Bitcoin and Cryptocurrency Technologies

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There’s a lot of excitement about Bitcoin, but also a lot of confusion about what Bitcoin is and how it works. We’re offering this course focusing on the computer science behind Bitcoin to help cut through the hype and get to the core of what makes Bitcoin unique.


About the Course

To really understand what is special about Bitcoin, we need to understand how it works at a technical level. We’ll address the important questions about Bitcoin, such as:

How does Bitcoin work? What makes Bitcoin different? How secure are your Bitcoins? How anonymous are Bitcoin users? What determines the price of Bitcoins? Can cryptocurrencies be regulated? What might the future hold?

After this course, you’ll know everything you need to be able to separate fact from fiction when reading claims about Bitcoin and other cryptocurrencies. You’ll have the conceptual foundations you need to engineer secure software that interacts with the Bitcoin network. And you’ll be able to integrate ideas from Bitcoin in your own projects.

Course Lecturers:
Arvind Narayanan, Princeton University 
Joseph Bonneau, Princeton University 
Edward Felten, Princeton University 
Andrew Miller, University of Maryland

Supplementary materials:

For the textbook, see below under Suggested Readings. For programming assignments, see here once enrolled.


Course Syllabus

The course consists twelve topics, each corresponding to a lecture, and a chapter in our textbook. Most weeks will have two topics each.

  1. Intro to Crypto and Cryptocurrencies
  2. How Bitcoin Achieves Decentralization
  3. Mechanics of Bitcoin
  4. How to Store and Use Bitcoins
  5. Bitcoin mining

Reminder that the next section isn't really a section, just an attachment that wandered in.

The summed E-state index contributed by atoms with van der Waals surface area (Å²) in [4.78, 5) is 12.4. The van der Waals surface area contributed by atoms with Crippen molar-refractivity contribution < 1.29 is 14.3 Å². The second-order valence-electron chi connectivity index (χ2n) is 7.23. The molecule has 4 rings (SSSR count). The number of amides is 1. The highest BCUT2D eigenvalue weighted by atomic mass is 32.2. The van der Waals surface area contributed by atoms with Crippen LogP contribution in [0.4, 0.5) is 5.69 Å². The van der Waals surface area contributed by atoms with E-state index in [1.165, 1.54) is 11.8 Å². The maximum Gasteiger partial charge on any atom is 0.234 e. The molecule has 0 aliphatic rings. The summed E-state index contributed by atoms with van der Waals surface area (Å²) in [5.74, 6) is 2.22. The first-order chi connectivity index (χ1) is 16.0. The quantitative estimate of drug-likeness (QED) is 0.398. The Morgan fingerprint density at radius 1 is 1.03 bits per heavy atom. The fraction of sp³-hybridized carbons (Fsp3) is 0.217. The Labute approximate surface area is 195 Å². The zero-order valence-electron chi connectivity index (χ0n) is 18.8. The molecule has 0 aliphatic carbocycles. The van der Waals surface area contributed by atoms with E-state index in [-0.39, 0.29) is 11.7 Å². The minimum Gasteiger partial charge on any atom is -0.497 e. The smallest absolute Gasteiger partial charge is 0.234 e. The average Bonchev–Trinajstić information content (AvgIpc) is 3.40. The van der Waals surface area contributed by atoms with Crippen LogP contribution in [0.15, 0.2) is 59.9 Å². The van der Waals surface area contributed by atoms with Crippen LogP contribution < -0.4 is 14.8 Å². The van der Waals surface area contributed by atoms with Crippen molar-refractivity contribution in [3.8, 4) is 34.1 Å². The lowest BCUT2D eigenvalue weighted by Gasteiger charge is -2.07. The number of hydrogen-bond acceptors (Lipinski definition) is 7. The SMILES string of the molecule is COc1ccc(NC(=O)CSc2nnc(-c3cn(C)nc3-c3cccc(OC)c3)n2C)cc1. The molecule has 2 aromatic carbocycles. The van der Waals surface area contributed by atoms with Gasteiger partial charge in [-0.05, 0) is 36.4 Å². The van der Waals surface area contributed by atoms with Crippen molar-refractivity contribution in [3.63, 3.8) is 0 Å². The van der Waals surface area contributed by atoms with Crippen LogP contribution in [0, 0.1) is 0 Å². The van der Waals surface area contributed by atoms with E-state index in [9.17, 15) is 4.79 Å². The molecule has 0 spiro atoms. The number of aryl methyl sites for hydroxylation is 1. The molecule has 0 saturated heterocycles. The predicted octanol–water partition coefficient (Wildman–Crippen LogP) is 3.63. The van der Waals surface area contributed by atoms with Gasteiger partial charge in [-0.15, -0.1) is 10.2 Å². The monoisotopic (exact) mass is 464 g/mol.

6. Bitcoin and anonymity
  7. Community, Politics, and Regulation
  8. Alternative Mining Puzzles
  9. Bitcoin as a platform
  10. Altcoins and the Cryptocurrency Ecosystem
  11. The future of Bitcoin? 
  12. [Bonus lecture] History of cryptocurrencies



Recommended Background

An introductory computer science class (such as CS 101) is required. 

Basic programming experience as well as some knowledge of data structures and algorithms (linked lists, sorting, searching...) are strongly recommended.



Suggested Readings

There is no required reading for this class.

We are publishing a textbook based on this course. A pre-publication draft is currently available (each chapter corresponds to a lecture).

Download a draft of the Princeton Bitcoin textbook.Princeton University Press is publishing the official, polished, and professionally done version of this book. It will be out in summer 2016. If you’d like to be notified when it comes out, you should sign up here.


Course Format

The class will consist of lecture videos broken up into 5-7 segments, each 10-15 minutes in length. Each segment contains 1 or 2 integrated quiz questions. 

There will also be standalone homeworks that are not part of video lectures.


Plan Name Price
3 Months: Free


James Miller

James Miller is the CEO of a processor company that has been in business for less than 10 years already. He used to have a start up business but switched to running an MSP company instead.